How to Find Voiceover Work

At a workshop not long ago, our voice actors put their heads together and came up with more than twenty things to do, or avenues to explore, in order to get work. Here is that list - and feel free to let me know of anything you think I should add.

Please let me stand on my soapbox for just a moment to say that what you do matters much less than that you do something. Do everything on this list, if you can. And keep doing it. The Holy Grail, the magic bullet, the secret sauce: they're all myths. Bust your butt to find work, and the work will find you. The poet Ovid put it slightly more eloquently: “Chance is always powerful. Let your hook be always cast; in the pool where you least expect it, there will be a fish.”

One more thing: Do you have some training and/or experience and a killer demo - and can you perform up to the level of that demo? If not, your product isn't ready for market.

OK, here's the list, with my comments:

Create your own website.
If you don't have your own yourname dot com website, you don't have anywhere unique to herd potential clients. It can be basic - one page; just powerful enough to play demos, maybe display some kudos and definitely give people a way to contact you.

Work LinkedIn.
Get on LinkedIn and connect with other professionals, especially those in your local area who can hire you.

Get your demo to audio production houses
...like Colors Audio. These may be listed as post-production facilities or commercial recording companies.

Get your demo to video producers.
Video people need audio (though they don't like to admit it). Video production houses, and sometimes even "Joe's Photography" or a graphic designer, are potential aggregators of clients for you.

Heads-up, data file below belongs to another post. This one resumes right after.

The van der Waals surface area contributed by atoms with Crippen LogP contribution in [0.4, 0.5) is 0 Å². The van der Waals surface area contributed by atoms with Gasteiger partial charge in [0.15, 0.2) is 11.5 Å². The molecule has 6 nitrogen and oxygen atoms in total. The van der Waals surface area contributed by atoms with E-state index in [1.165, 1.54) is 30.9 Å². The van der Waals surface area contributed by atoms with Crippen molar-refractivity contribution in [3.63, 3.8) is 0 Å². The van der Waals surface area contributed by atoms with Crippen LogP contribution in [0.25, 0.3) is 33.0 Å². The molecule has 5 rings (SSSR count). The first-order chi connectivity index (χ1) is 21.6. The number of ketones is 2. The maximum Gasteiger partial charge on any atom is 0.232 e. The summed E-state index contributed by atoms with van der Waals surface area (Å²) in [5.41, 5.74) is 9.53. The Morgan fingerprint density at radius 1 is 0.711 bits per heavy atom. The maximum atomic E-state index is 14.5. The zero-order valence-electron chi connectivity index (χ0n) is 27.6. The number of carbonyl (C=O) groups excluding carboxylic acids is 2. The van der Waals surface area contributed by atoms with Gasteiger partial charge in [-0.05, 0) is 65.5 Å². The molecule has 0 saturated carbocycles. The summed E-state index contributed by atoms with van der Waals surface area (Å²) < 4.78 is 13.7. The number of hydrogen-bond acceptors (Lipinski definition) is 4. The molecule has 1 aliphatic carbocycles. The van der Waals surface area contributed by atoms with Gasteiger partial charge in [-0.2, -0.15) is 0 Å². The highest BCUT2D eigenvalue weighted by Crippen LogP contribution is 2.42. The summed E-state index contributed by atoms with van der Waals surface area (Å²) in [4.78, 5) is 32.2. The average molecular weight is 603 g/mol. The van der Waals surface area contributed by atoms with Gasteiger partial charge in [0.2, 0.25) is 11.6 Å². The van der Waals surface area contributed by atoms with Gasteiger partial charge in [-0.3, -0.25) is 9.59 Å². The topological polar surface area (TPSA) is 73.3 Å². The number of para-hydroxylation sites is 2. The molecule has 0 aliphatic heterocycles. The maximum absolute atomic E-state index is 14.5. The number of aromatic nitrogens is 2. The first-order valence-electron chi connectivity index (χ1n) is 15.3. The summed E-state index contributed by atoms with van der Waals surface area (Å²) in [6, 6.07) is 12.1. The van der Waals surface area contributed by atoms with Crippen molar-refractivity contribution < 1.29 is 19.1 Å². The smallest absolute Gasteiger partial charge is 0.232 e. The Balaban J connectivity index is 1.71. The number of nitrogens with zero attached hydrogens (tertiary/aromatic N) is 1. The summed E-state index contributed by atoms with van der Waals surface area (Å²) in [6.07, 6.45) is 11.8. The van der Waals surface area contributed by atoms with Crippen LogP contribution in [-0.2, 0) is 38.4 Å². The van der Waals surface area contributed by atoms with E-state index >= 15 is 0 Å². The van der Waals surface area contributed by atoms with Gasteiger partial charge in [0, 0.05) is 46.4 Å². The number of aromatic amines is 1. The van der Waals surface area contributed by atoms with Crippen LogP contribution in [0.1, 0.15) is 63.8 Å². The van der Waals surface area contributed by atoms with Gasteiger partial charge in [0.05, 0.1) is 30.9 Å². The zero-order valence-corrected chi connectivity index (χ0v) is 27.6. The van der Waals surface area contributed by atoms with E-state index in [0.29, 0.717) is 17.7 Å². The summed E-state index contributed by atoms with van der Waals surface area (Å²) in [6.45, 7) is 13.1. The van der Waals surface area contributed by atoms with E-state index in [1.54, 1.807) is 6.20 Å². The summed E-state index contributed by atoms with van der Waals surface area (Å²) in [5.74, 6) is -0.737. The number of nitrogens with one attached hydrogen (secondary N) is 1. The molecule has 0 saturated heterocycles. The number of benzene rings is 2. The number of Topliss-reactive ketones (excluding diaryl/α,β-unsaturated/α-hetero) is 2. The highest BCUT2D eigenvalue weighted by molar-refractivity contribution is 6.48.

Get your demo to the ears of ad agency Creative Directors.
Even the agencies that aren't doing broadcast commercials may be helping their clients with web videos and things like that.

Join the Ad Club.
Get some face time with people in your industry.

Contract with talent agents in multiple markets.
Talent agents don't cost you a penny unless they make money for you. Most of them have a lot more voice actors trying to get on the roster than they can represent. The cream rises to the top. Be the cream.

Learn about marketplace ("pay to play") sites.
Voices dot com, Voice123, The Voice Realm, VO Planet, acx dot com - these are some of the sites that connect "voice seekers" with voice actors - for a fee. And then maybe some more fees. If you have a home studio and you have a lot of time to watch the computer screen for new jobs to be posted (so you can be one of the first dozen or so to respond), this method may work for you. Even so, this is probably going to be "supplemental" income, not the bulk of your work.

List yourself on free sites.
Free sites give you a listing and a place to park your demo - just like the 2 million other people on there. But internet presence adds up, so the gurus tell me, and what the heck - it's free! Voiceover Universe is one of these. I've actually gotten a couple of leads from Production Hub dot com.

Even explore the general trade sites.
elance, thumbtack, etsy... I've been told that there's some benefit in this. Again, not all of these are my suggestions.

Engage in guerilla marketing.